Archive for February, 2012

No sooner had I published my most recent posting, on bishops, I saw that John Hick has died.  His obituaries show in detail how he too had to endure his developing views falling foul of church authorities, in his case the United Reform church.  Like Richard Holloway he drifted away from the categorical belief systems to find a mooring in gentler waters.

I met John Hick at a seminar in 1965 and have read several of his books and articles since, always with admiration. He it was who pointed out that all the great religions share at least one moral directive: Do unto others as you would want them to do to you.

“God” may be this or that, or not exist at all as we understand the word ‘exist’, but our obligation is clear, and it is other-directed.  God in us, for God in others.

Read Full Post »

A favourite writer of mine is that turbulent priest Richard Holloway, ‘controversial’ former Bishop of Edinburgh, so I am glad to see that he has published his autobiography, recently sympathetically reviewed by Andrew Motion.  I look forward to reading it, partly in the hope that it will shed light on a phenomenon that I have wondered about for some time. (more…)

Read Full Post »

Searching the web for a favourite quotation can sometimes be a struggle.   What you thought was a phrase that ‘everyone knows’ turns out to be difficult to locate; to be sure, it’s quoted everywhere but where is the original source?  Here’s a good example.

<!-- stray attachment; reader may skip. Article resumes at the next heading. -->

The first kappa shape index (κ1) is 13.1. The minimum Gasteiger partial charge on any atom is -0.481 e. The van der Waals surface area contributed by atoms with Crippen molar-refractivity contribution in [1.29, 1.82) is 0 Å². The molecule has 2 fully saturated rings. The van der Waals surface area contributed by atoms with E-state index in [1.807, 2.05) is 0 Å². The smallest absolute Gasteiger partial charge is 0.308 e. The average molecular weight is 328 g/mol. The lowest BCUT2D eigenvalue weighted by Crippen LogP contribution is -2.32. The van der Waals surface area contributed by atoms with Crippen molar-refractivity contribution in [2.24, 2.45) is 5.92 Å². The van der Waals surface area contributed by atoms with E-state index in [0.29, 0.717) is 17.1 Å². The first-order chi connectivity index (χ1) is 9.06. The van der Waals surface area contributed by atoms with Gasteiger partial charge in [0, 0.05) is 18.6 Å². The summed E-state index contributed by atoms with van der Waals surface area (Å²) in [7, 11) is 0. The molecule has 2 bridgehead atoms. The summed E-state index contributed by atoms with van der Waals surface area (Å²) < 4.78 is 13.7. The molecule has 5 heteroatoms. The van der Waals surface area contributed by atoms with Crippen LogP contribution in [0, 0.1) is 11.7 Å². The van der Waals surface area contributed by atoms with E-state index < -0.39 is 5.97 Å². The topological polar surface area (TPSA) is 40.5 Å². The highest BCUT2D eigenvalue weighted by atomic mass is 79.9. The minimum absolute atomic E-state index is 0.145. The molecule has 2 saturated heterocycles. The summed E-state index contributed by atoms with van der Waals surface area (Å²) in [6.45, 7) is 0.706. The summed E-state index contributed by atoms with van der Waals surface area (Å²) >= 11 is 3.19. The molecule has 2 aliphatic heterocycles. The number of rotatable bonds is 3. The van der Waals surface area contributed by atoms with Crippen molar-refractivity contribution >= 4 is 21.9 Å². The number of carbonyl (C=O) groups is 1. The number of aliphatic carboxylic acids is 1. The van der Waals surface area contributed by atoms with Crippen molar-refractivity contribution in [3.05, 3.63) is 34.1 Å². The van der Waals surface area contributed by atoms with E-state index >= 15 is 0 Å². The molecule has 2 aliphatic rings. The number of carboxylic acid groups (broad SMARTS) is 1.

Everyone in the Anglican tradition knows this majestic benediction:

Go forth into the world in peace;
be of good courage;
hold fast that which is good;
render to no one evil for evil;
strengthen the fainthearted;
support the weak;
help the afflicted;
honour everyone;
love and serve the Lord, rejoicing in the power of the Holy Spirit;
and the blessing of God Almighty, the Father, the Son, and the Holy Ghost,
be amongst you and remain with you always. Amen.

This is listed in quite a few places in Anglican worship but it’s difficult to identify who originally wrote these wonderful words.  So I’m happy to yield the floor to a Presbyterian minister in Williamsburg VA who traces its history at least:

“This particular catena, “Go out into the world in peace,” has a remarkable history. It first appeared when the Episcopalians were revising their 1892 The Book of Common Prayer. In their 1928 proposed The Book of Common Prayer this charge concluded the service for confirming baptized members into the church. The Episcopalians evidently didn’t care for it, so it did not appear in the final version in 1928, but when we Presbyterians were revising our 1902 The Book of Common Worship we picked it up and in 1946 The Book of Common Worship provided it as the conclusion to the
Confirmation service. Some Presbyterian pastors thought so much of those words that we began to use them at the conclusion of worship, and when the Presbyterian Church again revised The Book of Common Worship in 1993 this catena was as an alternative ending for worship.”


And here I was thinking that Cranmer wrote it!  But it’s still a wonderful benediction.

Read Full Post »